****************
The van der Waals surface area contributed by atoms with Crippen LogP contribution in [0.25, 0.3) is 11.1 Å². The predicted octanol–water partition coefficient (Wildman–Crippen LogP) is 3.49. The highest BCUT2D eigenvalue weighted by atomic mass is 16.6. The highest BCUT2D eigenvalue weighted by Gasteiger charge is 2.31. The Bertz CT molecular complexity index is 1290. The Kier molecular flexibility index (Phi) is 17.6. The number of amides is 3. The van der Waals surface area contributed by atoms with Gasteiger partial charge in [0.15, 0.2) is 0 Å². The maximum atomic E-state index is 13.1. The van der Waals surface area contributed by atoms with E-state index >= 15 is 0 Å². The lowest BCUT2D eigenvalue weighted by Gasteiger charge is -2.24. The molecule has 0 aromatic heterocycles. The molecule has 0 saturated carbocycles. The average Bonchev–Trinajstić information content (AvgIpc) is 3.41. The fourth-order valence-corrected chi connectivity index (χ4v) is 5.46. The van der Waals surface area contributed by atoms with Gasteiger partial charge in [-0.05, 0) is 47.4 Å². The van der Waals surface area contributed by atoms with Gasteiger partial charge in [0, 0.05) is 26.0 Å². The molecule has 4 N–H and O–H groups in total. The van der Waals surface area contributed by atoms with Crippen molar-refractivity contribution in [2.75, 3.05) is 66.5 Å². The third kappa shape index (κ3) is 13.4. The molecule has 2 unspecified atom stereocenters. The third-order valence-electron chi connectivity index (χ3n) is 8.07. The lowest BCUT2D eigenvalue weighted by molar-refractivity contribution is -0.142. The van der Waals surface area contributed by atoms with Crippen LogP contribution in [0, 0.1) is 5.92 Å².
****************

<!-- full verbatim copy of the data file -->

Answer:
The van der Waals surface area contributed by atoms with Crippen LogP contribution in [0.25, 0.3) is 11.1 Å². The predicted octanol–water partition coefficient (Wildman–Crippen LogP) is 3.49. The highest BCUT2D eigenvalue weighted by atomic mass is 16.6. The highest BCUT2D eigenvalue weighted by Gasteiger charge is 2.31. The Bertz CT molecular complexity index is 1290. The Kier molecular flexibility index (Phi) is 17.6. The number of amides is 3. The van der Waals surface area contributed by atoms with Gasteiger partial charge in [0.15, 0.2) is 0 Å². The maximum atomic E-state index is 13.1. The van der Waals surface area contributed by atoms with E-state index >= 15 is 0 Å². The lowest BCUT2D eigenvalue weighted by Gasteiger charge is -2.24. The molecule has 0 aromatic heterocycles. The molecule has 0 saturated carbocycles. The average Bonchev–Trinajstić information content (AvgIpc) is 3.41. The fourth-order valence-corrected chi connectivity index (χ4v) is 5.46. The van der Waals surface area contributed by atoms with Gasteiger partial charge in [-0.05, 0) is 47.4 Å². The van der Waals surface area contributed by atoms with Gasteiger partial charge in [0, 0.05) is 26.0 Å². The molecule has 4 N–H and O–H groups in total. The van der Waals surface area contributed by atoms with Crippen molar-refractivity contribution in [2.75, 3.05) is 66.5 Å². The third kappa shape index (κ3) is 13.4. The molecule has 2 unspecified atom stereocenters. The third-order valence-electron chi connectivity index (χ3n) is 8.07. The lowest BCUT2D eigenvalue weighted by molar-refractivity contribution is -0.142. The van der Waals surface area contributed by atoms with Crippen LogP contribution in [0, 0.1) is 5.92 Å².